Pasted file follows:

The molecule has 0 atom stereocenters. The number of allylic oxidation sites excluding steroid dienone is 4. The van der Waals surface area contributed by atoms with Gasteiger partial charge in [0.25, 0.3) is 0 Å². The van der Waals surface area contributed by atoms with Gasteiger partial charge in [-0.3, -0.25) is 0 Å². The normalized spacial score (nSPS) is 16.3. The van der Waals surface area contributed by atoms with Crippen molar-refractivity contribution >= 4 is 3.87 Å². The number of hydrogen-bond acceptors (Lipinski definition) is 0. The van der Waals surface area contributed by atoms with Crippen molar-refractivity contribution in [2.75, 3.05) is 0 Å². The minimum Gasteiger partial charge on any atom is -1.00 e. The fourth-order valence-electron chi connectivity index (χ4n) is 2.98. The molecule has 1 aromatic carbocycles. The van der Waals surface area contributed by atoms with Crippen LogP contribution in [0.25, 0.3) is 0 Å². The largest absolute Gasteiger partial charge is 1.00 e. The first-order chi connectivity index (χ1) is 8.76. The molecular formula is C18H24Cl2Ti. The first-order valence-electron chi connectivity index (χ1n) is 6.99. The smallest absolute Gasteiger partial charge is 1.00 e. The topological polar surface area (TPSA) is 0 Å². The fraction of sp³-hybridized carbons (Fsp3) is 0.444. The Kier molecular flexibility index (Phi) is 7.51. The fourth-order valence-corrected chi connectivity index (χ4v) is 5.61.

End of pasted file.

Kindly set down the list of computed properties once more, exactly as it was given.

The molecule has 0 atom stereocenters. The number of allylic oxidation sites excluding steroid dienone is 4. The van der Waals surface area contributed by atoms with Gasteiger partial charge in [0.25, 0.3) is 0 Å². The van der Waals surface area contributed by atoms with Gasteiger partial charge in [-0.3, -0.25) is 0 Å². The normalized spacial score (nSPS) is 16.3. The van der Waals surface area contributed by atoms with Crippen molar-refractivity contribution >= 4 is 3.87 Å². The number of hydrogen-bond acceptors (Lipinski definition) is 0. The van der Waals surface area contributed by atoms with Crippen molar-refractivity contribution in [2.75, 3.05) is 0 Å². The minimum Gasteiger partial charge on any atom is -1.00 e. The fourth-order valence-electron chi connectivity index (χ4n) is 2.98. The molecule has 1 aromatic carbocycles. The van der Waals surface area contributed by atoms with Crippen LogP contribution in [0.25, 0.3) is 0 Å². The largest absolute Gasteiger partial charge is 1.00 e. The first-order chi connectivity index (χ1) is 8.76. The molecular formula is C18H24Cl2Ti. The first-order valence-electron chi connectivity index (χ1n) is 6.99. The smallest absolute Gasteiger partial charge is 1.00 e. The topological polar surface area (TPSA) is 0 Å². The fraction of sp³-hybridized carbons (Fsp3) is 0.444. The Kier molecular flexibility index (Phi) is 7.51. The fourth-order valence-corrected chi connectivity index (χ4v) is 5.61.